Connecting Greenspaces for a better Hudson

Pine Lake, Sandy Beach, the Viviry river and all the marvellous forests, fields and landscapes of Hudson remind us of how lucky we are to be aging in this place. Hudson is abundant with natural assets. They are part of the character of our town. How will we plan going forward to ensure that they always form a part of our town? I'd like to share some of my experience with you as a landscape architect to walk you through how we can envision Hudson's parks and green spaces.

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Photo of Pine Lake as it was by Irit Deutsch

One of my mentors, Patrick Condon, used to say: "The site is to region as the cell is to the body; just as the health of the individual human cell has everything to do with the health of the human body, so too does the ecological function of the individual site have everything to do with the ecological health of the region."

The most important regional environmental system is the watershed.

The Viviry River is a vein in this system that snakes its way through the heart of Hudson from the uplands south of the 342 down to Pine Lake on through to the Sandy beach nature park. It's such a glorious asset for the town. Montreal used to have hundreds of rivers. They have all been piped underground and their greenspaces destroyed by urbanization. We can't let that happen in Hudson. Our natural areas provide an essential connection between nature and citizens.

The watershed is natural infrastructure. If cared for properly, it cleans our water and sustains life and biodiversity.

It is possible for this natural infrastructure and urban development to co-exist. We can link natural areas and parks to provide a green network in Hudson, linking neighbourhoods with each other and creating places of rest and repose.

Like Pine Lake.

Lots of people have inquired during the campaign about Pine Lake's future and Sandy Beach's future. I've spoken at length on the latter but not about Pine Lake in depth.

 The missing component, as I mentioned at the debate, is that I haven't seen the correspondence between the town of Hudson and the province of Quebec. So I can't have a full picture of where the project is at until I see that. The outgoing council said that Pine Lake was now considered a wetland and subject to the laws and regulations surrounding that designation. I believe them. I think if they had been able to fix Pine Lake, they would have.

Lakers know that there was an agreement signed in 1984 that required the town fulfill certain obligations. They also have seen their property values decrease due to the broken dam.

We need a solution. Fast. People have waited long enough.

When I talked to the lakers back in springtime, one of them was an engineer and he floated the idea of getting academic partners on board. I'm familiar with this. In my last year in British Columbia I co-taught the Landscape Architecture graduate thesis course at the school of architecture and landscape architecture. I directed students through their final projects. They worked in concert with the public body on real world projects to propose solutions to particular landscape problems and often ended up providing the finished plans for final detail work to a firm with signing authority.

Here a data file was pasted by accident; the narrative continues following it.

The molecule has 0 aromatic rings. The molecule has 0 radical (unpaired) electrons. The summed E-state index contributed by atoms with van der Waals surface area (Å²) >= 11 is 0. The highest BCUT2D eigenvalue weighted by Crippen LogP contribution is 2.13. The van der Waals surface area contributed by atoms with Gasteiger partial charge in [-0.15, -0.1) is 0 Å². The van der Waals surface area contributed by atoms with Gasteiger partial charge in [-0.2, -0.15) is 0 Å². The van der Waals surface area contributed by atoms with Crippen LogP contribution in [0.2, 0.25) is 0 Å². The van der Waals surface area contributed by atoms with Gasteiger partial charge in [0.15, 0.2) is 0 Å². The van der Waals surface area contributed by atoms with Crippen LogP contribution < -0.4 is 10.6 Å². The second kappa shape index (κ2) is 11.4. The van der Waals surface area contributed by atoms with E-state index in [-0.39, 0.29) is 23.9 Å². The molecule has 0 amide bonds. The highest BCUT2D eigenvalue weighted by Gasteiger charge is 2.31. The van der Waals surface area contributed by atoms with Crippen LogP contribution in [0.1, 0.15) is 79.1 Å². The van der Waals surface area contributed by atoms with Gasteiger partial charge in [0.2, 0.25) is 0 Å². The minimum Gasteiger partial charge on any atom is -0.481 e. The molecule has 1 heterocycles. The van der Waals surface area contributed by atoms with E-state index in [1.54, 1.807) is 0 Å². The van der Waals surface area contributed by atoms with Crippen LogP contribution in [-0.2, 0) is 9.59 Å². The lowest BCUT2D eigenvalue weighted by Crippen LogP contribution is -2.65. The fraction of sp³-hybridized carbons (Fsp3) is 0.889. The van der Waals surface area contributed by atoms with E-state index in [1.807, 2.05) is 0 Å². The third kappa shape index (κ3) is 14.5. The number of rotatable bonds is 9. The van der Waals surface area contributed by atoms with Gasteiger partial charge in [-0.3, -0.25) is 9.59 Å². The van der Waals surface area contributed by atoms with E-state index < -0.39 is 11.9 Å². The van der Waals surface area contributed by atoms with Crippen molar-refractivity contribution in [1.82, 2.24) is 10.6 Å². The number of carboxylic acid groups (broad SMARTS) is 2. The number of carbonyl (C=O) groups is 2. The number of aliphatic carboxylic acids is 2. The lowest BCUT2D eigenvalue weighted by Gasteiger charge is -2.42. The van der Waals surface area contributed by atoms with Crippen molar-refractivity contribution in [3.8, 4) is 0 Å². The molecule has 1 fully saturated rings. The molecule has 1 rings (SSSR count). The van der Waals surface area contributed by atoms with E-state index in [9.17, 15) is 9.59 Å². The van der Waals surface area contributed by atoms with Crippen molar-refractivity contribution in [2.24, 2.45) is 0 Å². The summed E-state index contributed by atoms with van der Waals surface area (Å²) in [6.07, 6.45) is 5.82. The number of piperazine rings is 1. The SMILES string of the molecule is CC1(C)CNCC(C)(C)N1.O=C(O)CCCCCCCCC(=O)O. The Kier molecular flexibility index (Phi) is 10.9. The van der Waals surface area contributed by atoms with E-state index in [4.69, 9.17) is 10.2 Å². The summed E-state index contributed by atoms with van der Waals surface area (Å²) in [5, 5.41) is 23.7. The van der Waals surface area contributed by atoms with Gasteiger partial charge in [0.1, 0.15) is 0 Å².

There's no reason we couldn't do the same for Pine Lake.

I would approach McGill, Concordia and University of Montreal to structure a 14 week course around solving the problem of Pine Lake and the Viviry River. A professor with signing authority could guide students towards a finished concept. We could attract a finishing student to take on the project in depth and do an internship with our urban planning and parks department. There are many possibilities to arrive at a solution.

Once done, citizens will be able to to see what the finished lake will look like. The design and consulting fees will be out of the way, leaving only the contracting costs. 

But it will all hinge on seeing the correspondance between the town and the province.

Some lakers were worried because of my past association with sentiers Vaudreuil-Soulanges that I would propose trails that would infringe on their properties or onto Pine Lake itself. Let me be clear, I have no such proposals. I would prefer to have a safe walking space along Cameron from Mount Pleasant to Wellesley so that pedestrians can feel safe along Cameron. Pine Lake would be a place of rest for a hiker walking from Mount Pleasant to the Taylor Bradbury trail-not a thoroughfare.

I've made my priorities clear: get our finances in order, fix the infrastructure and provide good governance. Providing a green network of natural areas and parks are part of all three. The better we manage stormwater runoff the more we will save on roads in long term maintenance costs. Natural infrastructure plays a big role in doing this. Citizens love their natural areas, its one of the things that brought many of them to Hudson in the first place.

My background and training in landscape architecture and urban planning give me a different lens than the typical leader. I studied the art of making good places for people to live in.

We can do this, Hudson. There's so much talent and expertise in this town to lend a hand. We're going to build a great village.

 

 

 

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